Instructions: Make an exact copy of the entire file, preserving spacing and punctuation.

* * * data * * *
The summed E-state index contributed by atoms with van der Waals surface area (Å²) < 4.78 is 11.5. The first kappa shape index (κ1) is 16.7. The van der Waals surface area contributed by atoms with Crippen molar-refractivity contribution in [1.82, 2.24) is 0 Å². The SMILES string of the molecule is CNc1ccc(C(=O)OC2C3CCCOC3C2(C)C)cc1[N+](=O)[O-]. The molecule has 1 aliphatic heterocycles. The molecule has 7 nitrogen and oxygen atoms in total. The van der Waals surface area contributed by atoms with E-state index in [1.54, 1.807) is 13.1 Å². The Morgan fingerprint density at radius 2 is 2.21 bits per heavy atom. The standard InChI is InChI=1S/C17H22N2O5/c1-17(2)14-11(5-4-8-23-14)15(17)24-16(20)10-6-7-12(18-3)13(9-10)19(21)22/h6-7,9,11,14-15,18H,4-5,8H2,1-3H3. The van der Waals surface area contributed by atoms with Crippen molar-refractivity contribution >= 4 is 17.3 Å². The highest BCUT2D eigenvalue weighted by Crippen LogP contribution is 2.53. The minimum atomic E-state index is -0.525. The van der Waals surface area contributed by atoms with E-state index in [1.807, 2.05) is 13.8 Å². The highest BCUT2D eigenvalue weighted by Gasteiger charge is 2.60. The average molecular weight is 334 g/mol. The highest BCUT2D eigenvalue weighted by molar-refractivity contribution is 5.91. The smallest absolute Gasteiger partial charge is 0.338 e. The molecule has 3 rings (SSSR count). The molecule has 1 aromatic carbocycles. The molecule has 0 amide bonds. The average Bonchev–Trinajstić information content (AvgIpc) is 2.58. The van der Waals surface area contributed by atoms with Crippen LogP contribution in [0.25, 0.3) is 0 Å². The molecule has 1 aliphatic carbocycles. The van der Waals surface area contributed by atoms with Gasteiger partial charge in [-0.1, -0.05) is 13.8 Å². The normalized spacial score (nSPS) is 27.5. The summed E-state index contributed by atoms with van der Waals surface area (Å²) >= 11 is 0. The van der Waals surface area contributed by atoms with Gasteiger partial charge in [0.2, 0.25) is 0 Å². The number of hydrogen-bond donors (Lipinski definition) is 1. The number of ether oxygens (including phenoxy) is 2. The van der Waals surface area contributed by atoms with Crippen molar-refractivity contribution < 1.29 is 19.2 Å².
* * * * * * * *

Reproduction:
The summed E-state index contributed by atoms with van der Waals surface area (Å²) < 4.78 is 11.5. The first kappa shape index (κ1) is 16.7. The van der Waals surface area contributed by atoms with Crippen molar-refractivity contribution in [1.82, 2.24) is 0 Å². The SMILES string of the molecule is CNc1ccc(C(=O)OC2C3CCCOC3C2(C)C)cc1[N+](=O)[O-]. The molecule has 1 aliphatic heterocycles. The molecule has 7 nitrogen and oxygen atoms in total. The van der Waals surface area contributed by atoms with E-state index in [1.54, 1.807) is 13.1 Å². The Morgan fingerprint density at radius 2 is 2.21 bits per heavy atom. The standard InChI is InChI=1S/C17H22N2O5/c1-17(2)14-11(5-4-8-23-14)15(17)24-16(20)10-6-7-12(18-3)13(9-10)19(21)22/h6-7,9,11,14-15,18H,4-5,8H2,1-3H3. The van der Waals surface area contributed by atoms with Crippen molar-refractivity contribution >= 4 is 17.3 Å². The highest BCUT2D eigenvalue weighted by Crippen LogP contribution is 2.53. The minimum atomic E-state index is -0.525. The van der Waals surface area contributed by atoms with E-state index in [1.807, 2.05) is 13.8 Å². The highest BCUT2D eigenvalue weighted by Gasteiger charge is 2.60. The average molecular weight is 334 g/mol. The highest BCUT2D eigenvalue weighted by molar-refractivity contribution is 5.91. The smallest absolute Gasteiger partial charge is 0.338 e. The molecule has 3 rings (SSSR count). The molecule has 1 aromatic carbocycles. The molecule has 0 amide bonds. The average Bonchev–Trinajstić information content (AvgIpc) is 2.58. The van der Waals surface area contributed by atoms with Crippen LogP contribution in [0.25, 0.3) is 0 Å². The molecule has 1 aliphatic carbocycles. The van der Waals surface area contributed by atoms with Gasteiger partial charge in [-0.1, -0.05) is 13.8 Å². The normalized spacial score (nSPS) is 27.5. The summed E-state index contributed by atoms with van der Waals surface area (Å²) >= 11 is 0. The van der Waals surface area contributed by atoms with Gasteiger partial charge in [0.2, 0.25) is 0 Å². The number of hydrogen-bond donors (Lipinski definition) is 1. The number of ether oxygens (including phenoxy) is 2. The van der Waals surface area contributed by atoms with Crippen molar-refractivity contribution < 1.29 is 19.2 Å².